NPR logo
Cleveland Readies For Protests Ahead Of Potentially Volatile GOP Convention
  • Download
  • <iframe src="https://www.npr.org/player/embed/471728957/471891606" width="100%" height="290" frameborder="0" scrolling="no" title="NPR embedded audio player">
  • Transcript
Cleveland Readies For Protests Ahead Of Potentially Volatile GOP Convention

Politics

Cleveland Readies For Protests Ahead Of Potentially Volatile GOP Convention

Cleveland Readies For Protests Ahead Of Potentially Volatile GOP Convention
  • Download
  • <iframe src="https://www.npr.org/player/embed/471728957/471891606" width="100%" height="290" frameborder="0" scrolling="no" title="NPR embedded audio player">
  • Transcript
Police stand guard during demonstrations in reaction to a Cleveland police officer being acquitted of manslaughter charges on May 23, 2015, in Cleveland. i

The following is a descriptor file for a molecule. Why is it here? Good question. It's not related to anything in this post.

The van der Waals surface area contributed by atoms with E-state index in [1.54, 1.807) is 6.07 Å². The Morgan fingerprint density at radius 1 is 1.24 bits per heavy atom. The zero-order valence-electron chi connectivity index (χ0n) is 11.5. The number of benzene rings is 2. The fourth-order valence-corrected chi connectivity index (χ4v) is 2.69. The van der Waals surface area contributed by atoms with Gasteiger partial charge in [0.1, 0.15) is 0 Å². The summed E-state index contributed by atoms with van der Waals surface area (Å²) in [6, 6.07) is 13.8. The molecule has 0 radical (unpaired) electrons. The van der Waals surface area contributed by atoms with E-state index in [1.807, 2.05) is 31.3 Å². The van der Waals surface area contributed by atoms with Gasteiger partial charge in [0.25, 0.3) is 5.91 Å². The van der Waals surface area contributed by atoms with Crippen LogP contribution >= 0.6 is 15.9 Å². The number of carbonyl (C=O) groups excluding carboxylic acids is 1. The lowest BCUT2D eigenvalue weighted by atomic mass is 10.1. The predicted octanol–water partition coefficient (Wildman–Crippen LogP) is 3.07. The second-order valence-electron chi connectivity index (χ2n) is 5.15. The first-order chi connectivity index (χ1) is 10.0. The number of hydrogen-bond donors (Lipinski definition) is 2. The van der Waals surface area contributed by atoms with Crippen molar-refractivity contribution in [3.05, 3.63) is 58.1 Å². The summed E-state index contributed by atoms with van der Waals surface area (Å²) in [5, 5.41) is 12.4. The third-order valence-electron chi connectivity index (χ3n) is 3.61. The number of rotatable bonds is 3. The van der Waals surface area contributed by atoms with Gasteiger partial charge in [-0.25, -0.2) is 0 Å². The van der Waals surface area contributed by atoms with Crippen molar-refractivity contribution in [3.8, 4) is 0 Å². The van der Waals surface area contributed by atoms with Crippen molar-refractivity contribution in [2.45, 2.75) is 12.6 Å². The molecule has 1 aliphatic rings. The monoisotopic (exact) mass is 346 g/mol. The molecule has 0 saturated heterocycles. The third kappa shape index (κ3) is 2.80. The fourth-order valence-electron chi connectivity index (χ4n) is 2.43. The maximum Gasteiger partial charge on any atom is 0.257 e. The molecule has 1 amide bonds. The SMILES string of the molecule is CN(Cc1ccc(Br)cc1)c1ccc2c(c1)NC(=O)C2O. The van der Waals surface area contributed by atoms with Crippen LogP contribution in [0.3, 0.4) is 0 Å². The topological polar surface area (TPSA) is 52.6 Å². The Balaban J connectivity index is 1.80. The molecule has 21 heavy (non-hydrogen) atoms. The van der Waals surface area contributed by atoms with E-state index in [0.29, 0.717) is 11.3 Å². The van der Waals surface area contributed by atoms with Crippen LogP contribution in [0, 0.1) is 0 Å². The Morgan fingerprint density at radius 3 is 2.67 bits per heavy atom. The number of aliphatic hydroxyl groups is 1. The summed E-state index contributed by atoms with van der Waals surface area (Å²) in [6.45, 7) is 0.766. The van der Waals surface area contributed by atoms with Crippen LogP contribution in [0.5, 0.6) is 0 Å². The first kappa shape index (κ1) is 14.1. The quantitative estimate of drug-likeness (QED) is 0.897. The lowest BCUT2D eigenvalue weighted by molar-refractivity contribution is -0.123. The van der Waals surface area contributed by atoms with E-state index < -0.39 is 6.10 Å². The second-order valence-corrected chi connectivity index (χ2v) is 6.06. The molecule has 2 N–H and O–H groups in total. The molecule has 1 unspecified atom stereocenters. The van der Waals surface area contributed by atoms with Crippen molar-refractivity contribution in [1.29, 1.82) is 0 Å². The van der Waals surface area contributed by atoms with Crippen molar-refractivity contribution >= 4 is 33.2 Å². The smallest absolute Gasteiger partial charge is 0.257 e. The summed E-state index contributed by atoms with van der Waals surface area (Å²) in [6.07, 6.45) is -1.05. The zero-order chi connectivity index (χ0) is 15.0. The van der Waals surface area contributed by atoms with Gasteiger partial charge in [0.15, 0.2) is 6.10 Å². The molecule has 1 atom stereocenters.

Police stand guard during demonstrations in reaction to a Cleveland police officer being acquitted of manslaughter charges on May 23, 2015, in Cleveland. Ricky Rhodes/Getty Images hide caption

toggle caption Ricky Rhodes/Getty Images
Police stand guard during demonstrations in reaction to a Cleveland police officer being acquitted of manslaughter charges on May 23, 2015, in Cleveland.

Police stand guard during demonstrations in reaction to a Cleveland police officer being acquitted of manslaughter charges on May 23, 2015, in Cleveland.

Ricky Rhodes/Getty Images

As Cleveland prepares to host the Republican National Convention in July, one question seems to be fueling more and more conversation: whether or not Donald Trump wins the nomination, will his rowdy rallies — and the accompanying protests — follow him to Cleveland?